No dish is better known in China than jiaozi, dumplings with meat and vegetable fillings wrapped in thin pastry and served boiled, steamed or fried.

There are many stories about the origins of jiaozi. One widely cited is that the delicacy is the invention of Zhang Ji (Zhang Zhongjing, 150-219), author of Treatise on Cold Pathogenic and Miscellaneous Diseases and one of the greatest practitioners of traditional Chinese medicine in history. After retiring from his official post, Zhang established a clinic in his hometown of Nanyang that would open every winter with a kitchen serving a soup of mutton stock, herbs and ear-shaped dumplings. The soup effectively dispelled cold, and those who ate it would soon warm up. The soup was referred to as jiao’er, or tender ear. Zhang’s program would run until the eve of Chinese New Year. Gradually, local people put jiao’er on their New Year menu, and the name later evolved to jiaozi.

Today jiaozi is a national classic Chinese dish. It is most popular in the north, and a must for the Chinese New Year’s Eve reunion dinner, when families sit together and make jiaozi as part of the celebrations to welcome the new year. Eating jiaozi is also traditional for the Lantern Festival (the 15th day of the first month on the lunar calendar), and the Winter Solstice, a seasonal turning point.

As people in the south of China prefer to cook with rice rather than flour, jiaozi is not as popular in the local diet and rarely makes it to the dinner table at major events.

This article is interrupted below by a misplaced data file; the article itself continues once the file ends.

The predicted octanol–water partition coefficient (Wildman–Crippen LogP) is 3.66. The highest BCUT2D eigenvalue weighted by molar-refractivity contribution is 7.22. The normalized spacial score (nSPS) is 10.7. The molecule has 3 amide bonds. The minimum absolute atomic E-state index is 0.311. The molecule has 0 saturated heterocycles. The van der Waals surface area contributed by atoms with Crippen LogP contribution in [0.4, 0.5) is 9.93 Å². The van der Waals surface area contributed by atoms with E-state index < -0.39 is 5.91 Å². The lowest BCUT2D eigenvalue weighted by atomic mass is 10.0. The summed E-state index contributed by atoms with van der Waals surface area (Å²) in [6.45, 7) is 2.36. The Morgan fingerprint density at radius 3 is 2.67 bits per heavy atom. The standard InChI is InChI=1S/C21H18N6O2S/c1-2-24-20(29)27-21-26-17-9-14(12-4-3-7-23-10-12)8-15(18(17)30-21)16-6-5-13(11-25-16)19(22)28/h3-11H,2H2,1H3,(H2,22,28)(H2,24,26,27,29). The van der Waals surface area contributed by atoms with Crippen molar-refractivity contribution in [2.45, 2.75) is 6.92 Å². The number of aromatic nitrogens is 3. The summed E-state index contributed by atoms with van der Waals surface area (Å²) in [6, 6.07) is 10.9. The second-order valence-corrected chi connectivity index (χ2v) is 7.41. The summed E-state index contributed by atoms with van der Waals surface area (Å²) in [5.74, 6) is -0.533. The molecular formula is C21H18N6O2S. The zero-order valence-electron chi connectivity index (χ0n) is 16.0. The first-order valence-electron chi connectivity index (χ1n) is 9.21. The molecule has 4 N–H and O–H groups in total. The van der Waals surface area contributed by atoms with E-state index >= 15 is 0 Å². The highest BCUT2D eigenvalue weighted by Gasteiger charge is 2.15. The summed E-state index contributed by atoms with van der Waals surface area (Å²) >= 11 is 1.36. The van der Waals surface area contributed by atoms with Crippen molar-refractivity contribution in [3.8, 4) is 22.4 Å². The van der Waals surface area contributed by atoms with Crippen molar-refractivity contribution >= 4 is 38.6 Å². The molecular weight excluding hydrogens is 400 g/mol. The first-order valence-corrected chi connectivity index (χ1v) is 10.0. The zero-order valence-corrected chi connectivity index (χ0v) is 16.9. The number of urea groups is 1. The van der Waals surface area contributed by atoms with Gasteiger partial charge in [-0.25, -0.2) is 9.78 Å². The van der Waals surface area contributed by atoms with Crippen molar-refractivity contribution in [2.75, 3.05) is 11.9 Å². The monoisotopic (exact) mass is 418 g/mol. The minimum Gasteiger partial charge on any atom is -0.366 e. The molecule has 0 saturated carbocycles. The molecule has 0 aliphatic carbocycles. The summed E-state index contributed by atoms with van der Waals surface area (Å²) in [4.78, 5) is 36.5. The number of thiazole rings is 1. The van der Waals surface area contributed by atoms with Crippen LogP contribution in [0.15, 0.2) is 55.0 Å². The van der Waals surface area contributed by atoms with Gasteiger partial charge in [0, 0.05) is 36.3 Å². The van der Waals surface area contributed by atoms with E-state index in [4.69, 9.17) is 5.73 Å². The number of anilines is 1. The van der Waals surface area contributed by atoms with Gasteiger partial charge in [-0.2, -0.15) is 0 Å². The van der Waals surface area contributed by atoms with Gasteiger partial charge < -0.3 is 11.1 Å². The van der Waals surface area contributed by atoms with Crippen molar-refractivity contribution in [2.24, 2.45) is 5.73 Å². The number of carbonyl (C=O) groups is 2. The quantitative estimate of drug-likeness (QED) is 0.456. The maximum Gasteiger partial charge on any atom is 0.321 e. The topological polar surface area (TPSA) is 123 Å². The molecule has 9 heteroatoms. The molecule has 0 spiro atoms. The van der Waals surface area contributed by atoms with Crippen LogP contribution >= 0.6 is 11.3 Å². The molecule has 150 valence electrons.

But jiaozi restaurants can be found throughout China, and Baijiaoyuan, headquartered in Tianjin, is one of the most reputed chains. It holds the Guinness World Record for its 229 varieties of jiaozi, whose fillings range from vegetarian to seafood, mushroom, special sour and spicy caked duck blood and the sweet concoction of hawthorn with silver ear fungus.

How to make jiaozi:

Mince streaky pork. Add soy sauce, wine, salt, sesame oil and minced shallot and ginger (add a few drops of cooking oil if the pork is too lean), and stir until the ingredients are evenly mixed. Add some water and continue to churn until the mixture becomes stretchy.

Finely chop your choice of vegetables. For vegetables with high water content, for example Chinese cabbage, sprinkle with salt, wait until the juice seeps out, and squeeze to get rid of extra moisture before mixing with the ground meat mixture.

Roll dough into thin round wrappers and add a spoonful of filling to each. Pinch the wrapper together to enclose the dumplings and cook in your preferred way.